Sandhill Cranes winter in the Southwest. There is a wonderful nature preserve called Whitewater Draw just about 100 miles from our home. Chris Clark, married to my niece, Tryn, and he and their daughter Tryn Rose Seley, went with me for a visit early in January to see the cranes. There were patches of snow on the ground and the nature trails were wet and deeply muddy. We arrived at the time when the Cranes were due back from their morning grazing. A beautiful flock of Snow Geese entertained us in their complex flight formation, and numerous water fowl, and other birds were there for us to enjoy, but no cranes.
Not a bird in the sky
We would have stayed longer, but the deep mud kept accumulating on our shoes so that we gained a few inches in height and several pounds in weight as we trudged our way along the path. Gradually the waiting crowd thinned out until we were some of the few people left.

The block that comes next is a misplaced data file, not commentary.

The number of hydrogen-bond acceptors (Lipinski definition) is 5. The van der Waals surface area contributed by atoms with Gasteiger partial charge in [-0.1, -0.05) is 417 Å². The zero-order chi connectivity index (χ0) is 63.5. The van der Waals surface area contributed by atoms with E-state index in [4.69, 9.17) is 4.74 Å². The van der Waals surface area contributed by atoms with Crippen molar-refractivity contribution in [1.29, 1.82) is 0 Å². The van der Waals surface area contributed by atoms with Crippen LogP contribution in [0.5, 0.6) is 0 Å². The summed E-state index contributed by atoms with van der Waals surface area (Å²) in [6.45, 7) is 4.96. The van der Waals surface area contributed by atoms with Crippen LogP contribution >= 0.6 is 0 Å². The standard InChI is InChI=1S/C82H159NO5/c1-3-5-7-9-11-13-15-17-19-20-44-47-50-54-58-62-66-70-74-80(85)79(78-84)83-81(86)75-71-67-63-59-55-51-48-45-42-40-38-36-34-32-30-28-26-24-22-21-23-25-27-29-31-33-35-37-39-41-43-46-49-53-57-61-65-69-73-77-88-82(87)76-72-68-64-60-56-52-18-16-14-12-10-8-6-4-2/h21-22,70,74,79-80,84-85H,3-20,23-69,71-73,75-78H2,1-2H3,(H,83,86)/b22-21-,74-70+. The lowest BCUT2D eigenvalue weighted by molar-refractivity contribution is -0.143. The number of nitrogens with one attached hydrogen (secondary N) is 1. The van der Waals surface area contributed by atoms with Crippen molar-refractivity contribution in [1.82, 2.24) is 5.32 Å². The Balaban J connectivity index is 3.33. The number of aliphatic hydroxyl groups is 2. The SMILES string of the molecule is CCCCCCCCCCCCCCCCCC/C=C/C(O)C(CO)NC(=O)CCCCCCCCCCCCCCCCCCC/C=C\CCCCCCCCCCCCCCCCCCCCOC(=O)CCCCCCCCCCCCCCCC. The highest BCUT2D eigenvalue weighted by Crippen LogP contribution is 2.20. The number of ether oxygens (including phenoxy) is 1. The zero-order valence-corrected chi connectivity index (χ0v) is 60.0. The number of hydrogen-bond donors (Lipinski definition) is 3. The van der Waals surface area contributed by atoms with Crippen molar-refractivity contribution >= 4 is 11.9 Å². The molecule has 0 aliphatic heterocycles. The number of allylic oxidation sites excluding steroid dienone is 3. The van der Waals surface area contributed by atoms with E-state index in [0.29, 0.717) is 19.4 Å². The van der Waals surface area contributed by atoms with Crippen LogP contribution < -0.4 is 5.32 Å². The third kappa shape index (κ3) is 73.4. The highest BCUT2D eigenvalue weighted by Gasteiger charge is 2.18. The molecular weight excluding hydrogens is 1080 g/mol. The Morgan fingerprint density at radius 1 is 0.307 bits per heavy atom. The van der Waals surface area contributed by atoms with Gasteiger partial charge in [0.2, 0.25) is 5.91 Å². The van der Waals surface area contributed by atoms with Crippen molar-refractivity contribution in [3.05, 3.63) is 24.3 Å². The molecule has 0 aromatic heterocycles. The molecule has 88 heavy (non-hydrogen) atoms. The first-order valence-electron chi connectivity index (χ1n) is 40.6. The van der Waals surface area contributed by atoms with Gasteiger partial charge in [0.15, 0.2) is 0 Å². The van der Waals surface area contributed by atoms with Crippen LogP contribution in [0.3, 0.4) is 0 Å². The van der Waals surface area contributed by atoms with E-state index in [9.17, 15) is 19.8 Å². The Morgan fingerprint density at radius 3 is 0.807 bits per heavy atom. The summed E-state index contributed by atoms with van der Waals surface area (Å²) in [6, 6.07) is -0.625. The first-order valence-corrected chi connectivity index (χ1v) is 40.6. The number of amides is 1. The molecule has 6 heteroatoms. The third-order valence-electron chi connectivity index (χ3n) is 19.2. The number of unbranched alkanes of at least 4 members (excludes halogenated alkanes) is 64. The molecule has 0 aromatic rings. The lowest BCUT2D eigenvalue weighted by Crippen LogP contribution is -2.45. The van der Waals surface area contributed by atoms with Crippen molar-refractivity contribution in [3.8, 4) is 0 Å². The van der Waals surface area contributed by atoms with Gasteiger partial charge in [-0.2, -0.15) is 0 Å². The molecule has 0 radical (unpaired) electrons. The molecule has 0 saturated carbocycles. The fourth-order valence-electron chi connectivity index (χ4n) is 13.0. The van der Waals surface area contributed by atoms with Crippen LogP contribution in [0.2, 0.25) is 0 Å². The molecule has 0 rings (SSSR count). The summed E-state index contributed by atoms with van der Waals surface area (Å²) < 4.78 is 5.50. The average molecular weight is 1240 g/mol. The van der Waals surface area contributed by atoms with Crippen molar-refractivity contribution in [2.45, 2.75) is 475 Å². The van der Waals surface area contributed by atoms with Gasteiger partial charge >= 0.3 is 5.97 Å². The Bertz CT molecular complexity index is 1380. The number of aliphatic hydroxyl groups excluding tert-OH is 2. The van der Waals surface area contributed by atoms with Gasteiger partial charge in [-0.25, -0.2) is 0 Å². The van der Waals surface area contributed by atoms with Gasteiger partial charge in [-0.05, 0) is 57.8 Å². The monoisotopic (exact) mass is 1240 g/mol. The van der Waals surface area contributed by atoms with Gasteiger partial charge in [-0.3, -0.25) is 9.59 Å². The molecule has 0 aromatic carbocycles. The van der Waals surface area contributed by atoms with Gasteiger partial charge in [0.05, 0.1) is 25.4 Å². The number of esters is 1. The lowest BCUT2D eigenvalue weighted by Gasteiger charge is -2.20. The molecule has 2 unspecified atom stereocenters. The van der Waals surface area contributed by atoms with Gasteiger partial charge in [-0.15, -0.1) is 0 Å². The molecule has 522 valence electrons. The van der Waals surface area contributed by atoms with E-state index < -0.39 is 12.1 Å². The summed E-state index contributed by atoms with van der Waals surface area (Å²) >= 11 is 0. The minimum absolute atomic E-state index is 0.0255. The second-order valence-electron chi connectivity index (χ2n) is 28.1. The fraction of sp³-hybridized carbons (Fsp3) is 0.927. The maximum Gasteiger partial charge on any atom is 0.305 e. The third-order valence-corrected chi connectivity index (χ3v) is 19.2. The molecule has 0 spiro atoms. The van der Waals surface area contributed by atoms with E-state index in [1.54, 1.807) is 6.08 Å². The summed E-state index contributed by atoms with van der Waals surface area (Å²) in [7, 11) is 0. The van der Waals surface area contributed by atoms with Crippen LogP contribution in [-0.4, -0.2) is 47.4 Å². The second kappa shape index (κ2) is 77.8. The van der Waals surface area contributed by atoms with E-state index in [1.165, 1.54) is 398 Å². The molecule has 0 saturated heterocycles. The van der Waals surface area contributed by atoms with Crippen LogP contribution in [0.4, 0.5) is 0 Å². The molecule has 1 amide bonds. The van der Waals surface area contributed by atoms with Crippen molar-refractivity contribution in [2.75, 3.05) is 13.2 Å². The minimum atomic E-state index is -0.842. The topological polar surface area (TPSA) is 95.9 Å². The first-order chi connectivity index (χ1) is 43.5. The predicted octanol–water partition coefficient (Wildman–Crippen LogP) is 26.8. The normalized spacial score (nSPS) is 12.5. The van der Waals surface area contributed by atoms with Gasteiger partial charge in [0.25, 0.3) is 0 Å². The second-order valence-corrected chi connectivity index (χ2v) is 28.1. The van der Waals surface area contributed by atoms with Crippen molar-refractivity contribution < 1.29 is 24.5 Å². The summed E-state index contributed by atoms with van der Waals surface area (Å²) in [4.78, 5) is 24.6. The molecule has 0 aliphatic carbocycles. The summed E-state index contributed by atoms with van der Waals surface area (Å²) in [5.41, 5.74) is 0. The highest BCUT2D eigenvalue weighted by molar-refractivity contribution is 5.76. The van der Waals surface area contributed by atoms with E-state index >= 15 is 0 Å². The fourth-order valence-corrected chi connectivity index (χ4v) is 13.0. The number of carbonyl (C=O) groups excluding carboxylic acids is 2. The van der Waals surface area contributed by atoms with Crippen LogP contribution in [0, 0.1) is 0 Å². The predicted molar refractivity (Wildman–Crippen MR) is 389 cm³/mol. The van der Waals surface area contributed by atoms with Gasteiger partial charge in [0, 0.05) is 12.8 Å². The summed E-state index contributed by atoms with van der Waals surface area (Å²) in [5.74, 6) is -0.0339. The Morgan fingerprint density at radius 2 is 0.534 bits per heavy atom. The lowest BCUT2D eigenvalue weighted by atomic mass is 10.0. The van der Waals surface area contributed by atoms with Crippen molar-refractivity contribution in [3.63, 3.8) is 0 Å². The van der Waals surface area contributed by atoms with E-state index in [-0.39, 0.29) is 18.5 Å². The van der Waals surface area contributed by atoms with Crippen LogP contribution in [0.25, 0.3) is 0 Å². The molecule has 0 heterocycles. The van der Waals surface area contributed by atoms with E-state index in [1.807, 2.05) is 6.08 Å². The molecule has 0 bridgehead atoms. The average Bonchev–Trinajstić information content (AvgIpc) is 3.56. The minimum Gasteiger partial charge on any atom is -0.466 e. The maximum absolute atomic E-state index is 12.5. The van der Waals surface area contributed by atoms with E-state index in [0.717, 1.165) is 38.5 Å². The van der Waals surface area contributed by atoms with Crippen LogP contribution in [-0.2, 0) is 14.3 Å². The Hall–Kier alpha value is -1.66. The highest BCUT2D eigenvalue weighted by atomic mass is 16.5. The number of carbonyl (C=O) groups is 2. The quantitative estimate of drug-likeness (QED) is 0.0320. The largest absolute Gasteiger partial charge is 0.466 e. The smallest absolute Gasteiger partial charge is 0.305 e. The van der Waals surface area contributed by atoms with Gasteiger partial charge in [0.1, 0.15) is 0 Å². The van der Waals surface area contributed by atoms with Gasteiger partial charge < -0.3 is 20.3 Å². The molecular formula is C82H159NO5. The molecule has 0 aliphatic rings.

After two hours, we finally set off for home, wanting to get back to Tucson by 3:30pm. Not two miles down the road, we saw flocks of cranes, still miles away, making their way back to the preserve. We enjoyed seeing them from afar, and will have to return another time to witness the spectacle of them circling the ponds, calling to each other, and coming in to land.
My next book will soon be ready for the press. Catalina Mountains: A guide book with original paintings. In it I mention a little waterfall which I have dubbed Hidden Falls, because of the way much of the cascade is blocked from view by a projecting rock. I thought it was about twenty feet tall, but needed to check. It turned out that when my friend, Dave, puts his walking stick up against the bottom of his nose, the top marks ten feet. With the enclosed picture we calculated that the drop is just under sixteen feet. Now, I think, we may be ready to go to press.